The healing wonders of herbs
Herbal medicines prescribed by 'bush doctors' have been a part of the Jamaican culture for many years. Many rural folk have used bush medicines to cure numerous ailments before the days of hospitals with doctors and manufactured medication became prevalent.
Lately, there has been a buzz surrounding the use of what is now called 'medicinal plants' with a push to educate persons about the possibility to gain economically from such plants.
According to the Executive Director of the Scientific Research Council Dr Cliff Riley, research has shown that of the 196 countries in the world, there are 160 medicinal plants which are proven to have medical properties, 81 of which are endemic to Jamaica.
"That is 51 per cent of all medicinal plants grown worldwide. The most potent cancer drug on the global market is made from the Jamaican periwinkle and the country has not made a penny from it," bemoaned Riley. "That is because we lack business savviness. These are some of the areas we have to take into consideration as we engage in some forms of activities," he said, lamenting that much of the medicinal plants grown in Jamaica, are given away to strangers who develop these plants into medication which are sold to the very person who gave them the 'bush'.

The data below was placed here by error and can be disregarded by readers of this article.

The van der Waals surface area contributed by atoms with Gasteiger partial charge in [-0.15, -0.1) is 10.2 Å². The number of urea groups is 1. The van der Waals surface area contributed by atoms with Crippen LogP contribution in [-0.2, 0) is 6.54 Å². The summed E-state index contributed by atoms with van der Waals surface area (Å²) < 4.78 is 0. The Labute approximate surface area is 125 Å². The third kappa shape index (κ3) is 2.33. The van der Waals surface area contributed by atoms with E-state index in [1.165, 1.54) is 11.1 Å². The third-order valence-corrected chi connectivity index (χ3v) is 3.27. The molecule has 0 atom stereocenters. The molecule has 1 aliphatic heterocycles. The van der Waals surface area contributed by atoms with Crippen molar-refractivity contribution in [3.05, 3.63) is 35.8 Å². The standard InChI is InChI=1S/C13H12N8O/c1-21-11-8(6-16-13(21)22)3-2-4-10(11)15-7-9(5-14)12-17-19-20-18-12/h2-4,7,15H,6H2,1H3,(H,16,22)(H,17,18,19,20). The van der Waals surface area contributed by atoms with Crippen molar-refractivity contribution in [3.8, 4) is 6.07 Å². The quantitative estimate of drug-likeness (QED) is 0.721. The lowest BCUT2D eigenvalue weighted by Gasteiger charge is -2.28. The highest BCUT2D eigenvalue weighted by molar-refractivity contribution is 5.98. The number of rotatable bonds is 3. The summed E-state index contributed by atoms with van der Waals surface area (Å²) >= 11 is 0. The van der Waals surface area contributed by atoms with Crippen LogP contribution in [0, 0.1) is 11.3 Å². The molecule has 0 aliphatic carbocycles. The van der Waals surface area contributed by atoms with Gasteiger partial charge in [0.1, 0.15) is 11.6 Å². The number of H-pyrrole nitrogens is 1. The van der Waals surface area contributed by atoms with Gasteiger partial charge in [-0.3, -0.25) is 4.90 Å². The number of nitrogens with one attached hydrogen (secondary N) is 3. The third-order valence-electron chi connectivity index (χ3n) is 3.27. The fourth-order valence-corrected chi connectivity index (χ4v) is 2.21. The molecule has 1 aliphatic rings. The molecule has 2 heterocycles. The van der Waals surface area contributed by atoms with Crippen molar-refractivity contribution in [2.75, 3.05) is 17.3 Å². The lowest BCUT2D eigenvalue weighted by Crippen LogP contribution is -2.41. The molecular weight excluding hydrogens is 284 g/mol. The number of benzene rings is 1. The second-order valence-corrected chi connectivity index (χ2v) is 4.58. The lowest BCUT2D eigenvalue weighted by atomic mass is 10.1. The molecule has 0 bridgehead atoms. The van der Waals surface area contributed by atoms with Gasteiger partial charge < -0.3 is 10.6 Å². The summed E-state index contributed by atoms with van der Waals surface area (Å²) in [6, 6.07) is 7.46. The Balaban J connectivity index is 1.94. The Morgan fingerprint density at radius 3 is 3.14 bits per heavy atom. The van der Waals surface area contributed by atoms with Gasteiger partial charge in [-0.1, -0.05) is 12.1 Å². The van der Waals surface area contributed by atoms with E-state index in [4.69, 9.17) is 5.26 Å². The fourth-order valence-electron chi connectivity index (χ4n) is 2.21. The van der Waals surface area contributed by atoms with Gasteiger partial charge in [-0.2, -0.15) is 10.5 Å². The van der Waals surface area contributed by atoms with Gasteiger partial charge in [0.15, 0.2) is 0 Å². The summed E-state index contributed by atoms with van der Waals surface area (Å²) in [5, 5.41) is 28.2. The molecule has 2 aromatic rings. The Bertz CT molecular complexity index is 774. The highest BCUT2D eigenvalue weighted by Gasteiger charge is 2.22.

He explained that through partnerships, the country can protect what it has left and earn from it.
"The nutraceutical industry is valued at over $250 billion and over 50 per cent of the plants with proven activity which is used in this industry is found only in Jamaica, but at the same time we're not tapping into this industry."
As a result, the Clarendon Parish Development Committee Benevolent Society (CPDCBS) has begun implementing a project called 'Promoting Biodiversity Conservation through medicinal plant production for knowledge, management and livelihoods' (or the medicinal plants project).
Melbourine McPherson, project assistant at the CPDCBS says the committee has been visiting communities and identifying the medicinal plants and what they do and how to prepare them. "What we want to do is share them with the wider community. We are trying to get each community to be a part of the project, not only through helping us to identify the plants, but to share in and learn from the knowledge that we have gathered. For the roots man and the bush doctors we try to put them on to other agencies such as Scientific Research Council, to ensure they know it's not just about boiling, bottling and selling because more is required of you if you are to benefit from what you are doing. We are here to ensure residents understand what is required of them and what they need to do to ensure they benefit from other markets outside of their communities."
The second of three information seminars was held at the Summerfield community centre last week where the committee sought to educate other residents about the medicinal plants and how they can benefit economically. McPherson said the committee is working at developing a social marketing plan to assist residents to get their products on the market.
A greenhouse is currently in the making for the Pleasant Valley community where medicinal plants will be grown for sale.